Pop culture obsessives writing for the pop culture obsessed.
Pop culture obsessives writing for the pop culture obsessed.

John Brown’s army prepares to raid Harpers Ferry in a funny, energetic Good Lord Bird

Ethan Hawke as John Brown.
Ethan Hawke as John Brown.
Photo: Kevin Lynch/Showtime
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“Hiving The Bees” is the first episode of The Good Lord Bird that really feels like an episode of TV show, which I mean strictly as a compliment—it’s a lot of fun, both because it actually has multiple plots and because it tonally nails the series’ mix of wackiness and sobriety.

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Where the closest point of comparison, episode two, focused linearly on Onion’s time in Missouri, “Hiving The Bees” follows several members of John Brown’s crew as they prepare for the raid on Harpers Ferry. Of course, a plurality of the episode focuses on Onion’s titular mission, rousing the local black population to ensure they are ready to respond and take up the freed arms. But there’s also the introduction of John’s daughter Annie, Cook’s affair with the neighbor Mrs. Huffmaster and her nosy sister-in-law, and Brown’s final meeting with and break from Frederick Douglass.

In his second (and potentially final) appearance, Daveed Diggs’ Douglass is even more the butt of the joke. The episode repeatedly asserts that he’s a vain coward—except that here, he feels like more of an audience stand-in than even Onion. In an opening sequence reminiscent of a mockumentary talking head he declares that “captured likenesses will be the great equalizers of our culture.” Although the irony seems obvious, people continue to believe that images—like, say, a TV show—will be somehow undeniable in overcoming evil. (Not to mention Douglass’ faith in the power of his own celebrity.) When he blanches at the prospect of actually following through with the raid, it feels deceptively easy to side with Brown, or Douglass’ man Broadnax who abandons his boss—but that’s not who we are.

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What does it mean to believe in the cause, and to give yourself over to it? Who can be trusted to do that? The Good Lord Bird uses a light touch to ask these questions, largely by moving Onion away from being consumed with self-preservation and making him a true devotee. Now that he’s fully committed to John Brown, he has to contend with people who have the same impulse that used to drive him—and who are less easy to sway. Throughout the episode, we get an outsiders’ perspective on the impending raid: they have about 16 men total, they expect the railman to round up hundreds of potential soldiers in a matter of days or weeks, they’ve chosen Harpers Ferry as the target rather than somewhere closer to a stronghold of free black people. These are frustrating conversations for Onion, but they’re pretty funny, in large part because of the dynamic he has with everyone in town, including an older woman who is one of the few people to immediately clock that Onion is, in fact, a boy.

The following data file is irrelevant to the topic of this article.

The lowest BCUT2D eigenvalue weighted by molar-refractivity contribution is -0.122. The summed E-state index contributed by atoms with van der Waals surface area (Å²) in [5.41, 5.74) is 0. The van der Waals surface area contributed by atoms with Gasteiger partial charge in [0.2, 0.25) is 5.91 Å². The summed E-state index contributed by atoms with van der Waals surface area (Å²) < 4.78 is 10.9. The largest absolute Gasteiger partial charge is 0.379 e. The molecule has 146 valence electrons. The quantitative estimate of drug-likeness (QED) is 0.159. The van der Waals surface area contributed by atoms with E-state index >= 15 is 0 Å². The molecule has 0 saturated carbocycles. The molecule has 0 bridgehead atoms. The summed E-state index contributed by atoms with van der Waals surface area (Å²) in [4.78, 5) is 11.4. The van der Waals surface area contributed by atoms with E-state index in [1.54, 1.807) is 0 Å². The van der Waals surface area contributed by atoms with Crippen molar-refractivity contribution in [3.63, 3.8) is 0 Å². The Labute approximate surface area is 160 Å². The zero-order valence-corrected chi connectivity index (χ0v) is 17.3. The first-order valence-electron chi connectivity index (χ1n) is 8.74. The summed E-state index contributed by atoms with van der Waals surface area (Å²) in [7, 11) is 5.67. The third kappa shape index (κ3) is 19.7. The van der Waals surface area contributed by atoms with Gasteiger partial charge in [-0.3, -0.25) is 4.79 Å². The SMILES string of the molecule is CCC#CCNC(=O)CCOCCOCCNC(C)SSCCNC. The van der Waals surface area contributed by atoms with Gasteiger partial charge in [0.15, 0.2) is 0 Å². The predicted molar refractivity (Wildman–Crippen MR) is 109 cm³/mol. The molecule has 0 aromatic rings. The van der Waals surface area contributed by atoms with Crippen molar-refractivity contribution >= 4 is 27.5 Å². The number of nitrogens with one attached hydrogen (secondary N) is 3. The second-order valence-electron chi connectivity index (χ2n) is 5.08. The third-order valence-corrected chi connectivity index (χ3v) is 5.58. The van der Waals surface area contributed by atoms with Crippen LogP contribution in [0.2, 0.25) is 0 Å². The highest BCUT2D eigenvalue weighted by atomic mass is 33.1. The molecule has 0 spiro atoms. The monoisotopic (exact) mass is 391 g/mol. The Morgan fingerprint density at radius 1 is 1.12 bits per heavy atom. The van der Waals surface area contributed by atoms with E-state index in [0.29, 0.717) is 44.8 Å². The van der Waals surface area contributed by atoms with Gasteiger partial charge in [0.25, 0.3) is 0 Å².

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“Hiving The Bees” also manages to include a decent amount of comedy without any jokes about how John Brown is crazy, which is a nice change of pace. Instead, we get to hear Cook and Mrs. Huffmaster having sex while Onion tries to push away the nosy sister-in-law. We get Onion’s hopeless crush on the old man’s daughter Annie, which culminates in a very, very silly boner joke—and a moment of typical calculation by Bob, who is inexplicably still part of Brown’s crew and warns Onion away from the girl. And we get the increased madcap energy of the house where the army is holed up, as it becomes clear that the men are going to need to move up the date of the raid. In large part, that energy builds up because the episode is willing to cut somewhat frequently, and because director Haifaa Al-Mansour consistently chooses to focus on shots of the characters running around the house.

Still, the climax of the episode, the final meeting between Frederick Douglass and John Brown, is a pretty dour affair. Diggs is funny, expressing shock at the actual details of the raid (“What have I said to make you think such a plan would work?”), but it’s all bluster hiding the fact that he just doesn’t want to show up for the old man. Brown wants Douglass to lead, but, while the old man describes himself as an animal ready to stop and take his stand, Douglass balks at the prospect. Though, Brown argues, the bees would swarm for him, Frederick Douglass leaves Brown (almost literally) hanging.

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It’s an effective contrast with Onion, who is now so fully behind Brown that upon realizing he has forgotten to convey some crucial information he runs back toward Harpers Ferry, leaving Annie behind (after goofily exposing himself as a boy) in order to ensure to save the mission. It remains to be seen whether Onion is this genuinely committed to the cause, but given that we have several episodes left of the series, it seems like he’ll be sticking around to the bitter end.

Stray observations

  • Annie, played by Ethan Hawke and Uma Thurman’s daughter Maya, is a pleasant addition to the show! I don’t know if she’ll show up again, but the calmer and more caring energy she brings to the cause, albeit with a similar level of commitment (and a quick wit when it comes to talking down the neighbors), is a good contrast to her father.
  • Rafael Casal continues to be delightful as Cook, even if he doesn’t really do much beyond lie around the whole episode.
  • “Hiving The Bees” is written by Mark Richard and Lauren Signorino and directed by Al-Mansour.
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